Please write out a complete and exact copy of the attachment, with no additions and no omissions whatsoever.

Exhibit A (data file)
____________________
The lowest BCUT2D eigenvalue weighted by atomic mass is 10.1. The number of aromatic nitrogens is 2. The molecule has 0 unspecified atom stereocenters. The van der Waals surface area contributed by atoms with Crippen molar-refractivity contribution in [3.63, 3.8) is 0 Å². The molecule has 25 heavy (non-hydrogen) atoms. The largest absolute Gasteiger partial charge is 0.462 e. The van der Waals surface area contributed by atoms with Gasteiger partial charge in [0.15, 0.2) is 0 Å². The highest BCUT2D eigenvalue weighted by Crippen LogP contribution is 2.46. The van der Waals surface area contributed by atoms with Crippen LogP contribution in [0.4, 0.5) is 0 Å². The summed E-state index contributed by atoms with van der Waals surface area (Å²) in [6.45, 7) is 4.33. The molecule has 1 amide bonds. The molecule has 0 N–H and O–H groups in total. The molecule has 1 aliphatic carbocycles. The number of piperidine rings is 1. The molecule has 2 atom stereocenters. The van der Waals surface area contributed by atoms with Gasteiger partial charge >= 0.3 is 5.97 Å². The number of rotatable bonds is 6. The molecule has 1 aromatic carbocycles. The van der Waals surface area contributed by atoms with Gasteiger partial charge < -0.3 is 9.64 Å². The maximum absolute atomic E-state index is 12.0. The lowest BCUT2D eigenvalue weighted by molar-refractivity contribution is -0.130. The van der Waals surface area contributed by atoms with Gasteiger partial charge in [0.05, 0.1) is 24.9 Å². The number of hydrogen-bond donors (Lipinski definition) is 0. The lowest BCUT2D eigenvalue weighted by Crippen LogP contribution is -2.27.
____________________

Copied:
The lowest BCUT2D eigenvalue weighted by atomic mass is 10.1. The number of aromatic nitrogens is 2. The molecule has 0 unspecified atom stereocenters. The van der Waals surface area contributed by atoms with Crippen molar-refractivity contribution in [3.63, 3.8) is 0 Å². The molecule has 25 heavy (non-hydrogen) atoms. The largest absolute Gasteiger partial charge is 0.462 e. The van der Waals surface area contributed by atoms with Gasteiger partial charge in [0.15, 0.2) is 0 Å². The highest BCUT2D eigenvalue weighted by Crippen LogP contribution is 2.46. The van der Waals surface area contributed by atoms with Crippen LogP contribution in [0.4, 0.5) is 0 Å². The summed E-state index contributed by atoms with van der Waals surface area (Å²) in [6.45, 7) is 4.33. The molecule has 1 amide bonds. The molecule has 0 N–H and O–H groups in total. The molecule has 1 aliphatic carbocycles. The number of piperidine rings is 1. The molecule has 2 atom stereocenters. The van der Waals surface area contributed by atoms with Gasteiger partial charge >= 0.3 is 5.97 Å². The number of rotatable bonds is 6. The molecule has 1 aromatic carbocycles. The van der Waals surface area contributed by atoms with Gasteiger partial charge < -0.3 is 9.64 Å². The maximum absolute atomic E-state index is 12.0. The lowest BCUT2D eigenvalue weighted by molar-refractivity contribution is -0.130. The van der Waals surface area contributed by atoms with Gasteiger partial charge in [0.05, 0.1) is 24.9 Å². The number of hydrogen-bond donors (Lipinski definition) is 0. The lowest BCUT2D eigenvalue weighted by Crippen LogP contribution is -2.27.